I know that this is not just a matter of "printing money". I know that it is mainly a matter of the extent to which you can reasonably take from the product of those in employment to give to the ever-increasing proportion of people who are not yet productive or who have ceased to produce. That is the job of the Government of the day, no matter what Government that happens to be. We are, thank goodness! a long way from the yawning chasm which, said David Lloyd George, opened up when a working man lost his employment, but there are still people who put up with extreme poverty by to-day's standards rather than apply for supplementary benefit because they are—again to use a phrase of Lloyd George—"too proud to wear the badge of pauperism" by applying for supplementary benefit. That is surely a mistaken concept of supplementary benefit and I hope that somehow we can persuade people of the nonsense of that attitude. Despite the fact that certain pensions exist and supplementary pensions are available, in some cases supplemented by occupational pensions, there are still many people entering into retirement whose loss of income catastrophically destroys the standard to which they have become used. In relation to superannuation it is to that group that we have to turn our minds, and ask whether what is proposed in Strategy for Pensions is likely to provide for people in retirement an income as near to that which they have lost as is practicable.

It seems to me, my Lords, that the scheme before us does not match up to that requirement in a number of particulars. The first of these is that in the first 20 years of the reserve scheme the provision is quite inadequate for a large proportion of those in employment to-day. I am not sure what the figures are at the moment, but I think that the employed people between the ages of 45 and 65 outnumber by about three to two those who are under 30 and are the ones who may expect to get something worth while out of the reserve scheme, which is a safety net designed to catch the fall-out from the occupational schemes. I think that the minimum standards to be laid down for the occupational schemes will not be very different from those on the reserve scheme.

If a £20-a-week man entered that scheme at the age of 55 he would on retirement get £1 on top of his flat-rate pension, which it seems to me would not lift him above the supplementary means test level. Surely that is quite wrong. If his wage amounted to £30, he would get £1.50. Clearly, this is not good enough for the people in employment to-day at the sort of ages I have been talking about. Any considerable benefit at all is much too long delayed, as the table produced on page 23 of this White Paper makes clear. My Lords, the Labour Government's scheme for blanketing-in was very much to be preferred, certainly by those in the middle and older groups of employees.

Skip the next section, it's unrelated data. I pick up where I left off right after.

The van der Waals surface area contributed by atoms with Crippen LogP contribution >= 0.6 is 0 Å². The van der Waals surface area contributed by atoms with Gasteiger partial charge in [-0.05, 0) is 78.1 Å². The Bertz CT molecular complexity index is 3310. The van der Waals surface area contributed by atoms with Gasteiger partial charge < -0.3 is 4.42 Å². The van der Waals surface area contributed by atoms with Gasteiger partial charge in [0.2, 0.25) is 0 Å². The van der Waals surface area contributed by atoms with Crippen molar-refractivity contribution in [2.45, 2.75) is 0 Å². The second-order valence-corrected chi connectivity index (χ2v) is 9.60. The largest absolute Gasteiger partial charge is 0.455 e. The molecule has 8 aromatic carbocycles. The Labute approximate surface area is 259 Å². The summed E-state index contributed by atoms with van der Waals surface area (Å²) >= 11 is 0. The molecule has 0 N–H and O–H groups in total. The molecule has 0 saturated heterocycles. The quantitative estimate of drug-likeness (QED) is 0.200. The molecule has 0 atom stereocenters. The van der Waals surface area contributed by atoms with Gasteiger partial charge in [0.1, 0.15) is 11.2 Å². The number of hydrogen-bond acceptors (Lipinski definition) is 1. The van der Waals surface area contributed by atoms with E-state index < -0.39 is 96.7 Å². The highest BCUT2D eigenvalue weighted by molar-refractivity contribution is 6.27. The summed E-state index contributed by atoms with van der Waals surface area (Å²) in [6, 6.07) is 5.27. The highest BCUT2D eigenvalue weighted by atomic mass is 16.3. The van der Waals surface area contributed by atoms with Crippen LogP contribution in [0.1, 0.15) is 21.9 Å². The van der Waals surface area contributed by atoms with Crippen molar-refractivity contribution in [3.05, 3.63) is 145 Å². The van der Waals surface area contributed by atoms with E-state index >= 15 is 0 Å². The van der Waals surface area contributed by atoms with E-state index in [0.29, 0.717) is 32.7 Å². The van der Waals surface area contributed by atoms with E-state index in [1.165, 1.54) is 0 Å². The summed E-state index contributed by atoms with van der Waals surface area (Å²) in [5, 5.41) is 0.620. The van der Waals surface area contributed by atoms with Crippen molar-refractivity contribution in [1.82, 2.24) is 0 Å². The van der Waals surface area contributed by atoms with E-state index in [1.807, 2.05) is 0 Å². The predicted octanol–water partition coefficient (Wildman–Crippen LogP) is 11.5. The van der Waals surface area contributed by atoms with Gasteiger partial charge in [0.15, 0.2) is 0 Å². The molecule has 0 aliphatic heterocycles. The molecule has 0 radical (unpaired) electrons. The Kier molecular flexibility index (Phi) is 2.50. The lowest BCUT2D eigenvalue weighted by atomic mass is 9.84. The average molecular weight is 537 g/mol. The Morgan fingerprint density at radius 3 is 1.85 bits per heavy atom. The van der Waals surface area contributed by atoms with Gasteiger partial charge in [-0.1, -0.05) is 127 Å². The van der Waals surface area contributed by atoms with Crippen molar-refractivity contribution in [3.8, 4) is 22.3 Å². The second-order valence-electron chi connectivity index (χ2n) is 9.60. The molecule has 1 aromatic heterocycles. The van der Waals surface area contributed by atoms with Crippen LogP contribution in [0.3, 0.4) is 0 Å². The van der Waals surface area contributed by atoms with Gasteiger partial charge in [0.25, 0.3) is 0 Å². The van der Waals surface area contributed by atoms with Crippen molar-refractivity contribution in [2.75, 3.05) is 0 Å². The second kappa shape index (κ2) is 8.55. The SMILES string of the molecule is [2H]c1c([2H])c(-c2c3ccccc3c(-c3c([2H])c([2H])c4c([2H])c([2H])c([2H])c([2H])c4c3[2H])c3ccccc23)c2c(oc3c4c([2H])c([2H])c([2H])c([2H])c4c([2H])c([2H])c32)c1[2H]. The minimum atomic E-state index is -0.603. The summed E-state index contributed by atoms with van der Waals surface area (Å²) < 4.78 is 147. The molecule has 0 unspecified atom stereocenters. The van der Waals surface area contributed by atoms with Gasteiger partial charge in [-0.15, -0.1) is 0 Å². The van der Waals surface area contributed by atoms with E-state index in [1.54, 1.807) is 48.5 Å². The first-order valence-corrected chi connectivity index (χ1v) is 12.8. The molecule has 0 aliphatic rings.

Secondly, the scheme is still far from being adequate as a long-term investment against the catastrophic drop in standards on retirement, even for the young man who enters the scheme at 20 years of age. If he was earning £20 a week and his pension was calculated to rise by the postulated rate of 3 per cent. per annum he would on retirement get a pension of £4 out of the reserve scheme, that being some 20 per cent. of his earnings on retirement. That amount, when added to his flat-rate pension, would still leave him, if my rough calculations are correct, below the 50 per cent. of earnings mark.

Thirdly, my Lords, the scheme represents a very poor deal for women; but I will not attempt to add to what has been so well said by my noble friend Lady Phillips, and by the noble Baroness, Lady Seear. Fourthly, despite what the noble Lord, Lord Aberdare, said in defence of the standards laid down for the occupational scheme, I assert that they are not high enough by a very long chalk. The requirement that the scheme must provide for a personal pension of not less than an annual rate of 1 per cent. of P.A.Y.E. earnings is much too low when it is remembered that to-day most of the schemes of good employers range between 1¼ and 1¾ per cent. of the final pay. And this point regarding final pay, which was so well made by my noble friend Lord Brockway, is an important factor.

The noble Lord, Lord Aberdare, challenged us on the point of contributions payable to get something like a really worthwhile pension. My Lords, I do not shy away from increasing contributions necessary for the sort of pension that I favour. I know that there would be an outcry from contributors for whom retirement is a long way off. That has always been the case. The young man thinks that he will never reach retirement age. But he does, and eventually finds himself up against problems perhaps caused by the outcry made at a time when there was a suggestion that contributions might be raised. I am old enough to remember, as is my noble friend Lord Brockway, that there was a great outcry when the Lloyd George scheme was introduced, in the years when, as the noble Baroness, Lady Seear, rightly said, the Liberal Government of the day were doing something about introducing Welfare State conditions in this country. It is the job of Governments to take unpopular decisions in the interests of the people that they represent—the long-term interests, and not the immediate advantages to be gained. As I say, I do not shy away from the fact that we might have the increased contributions and, as a political Party, get some of the difficulties consequent upon that.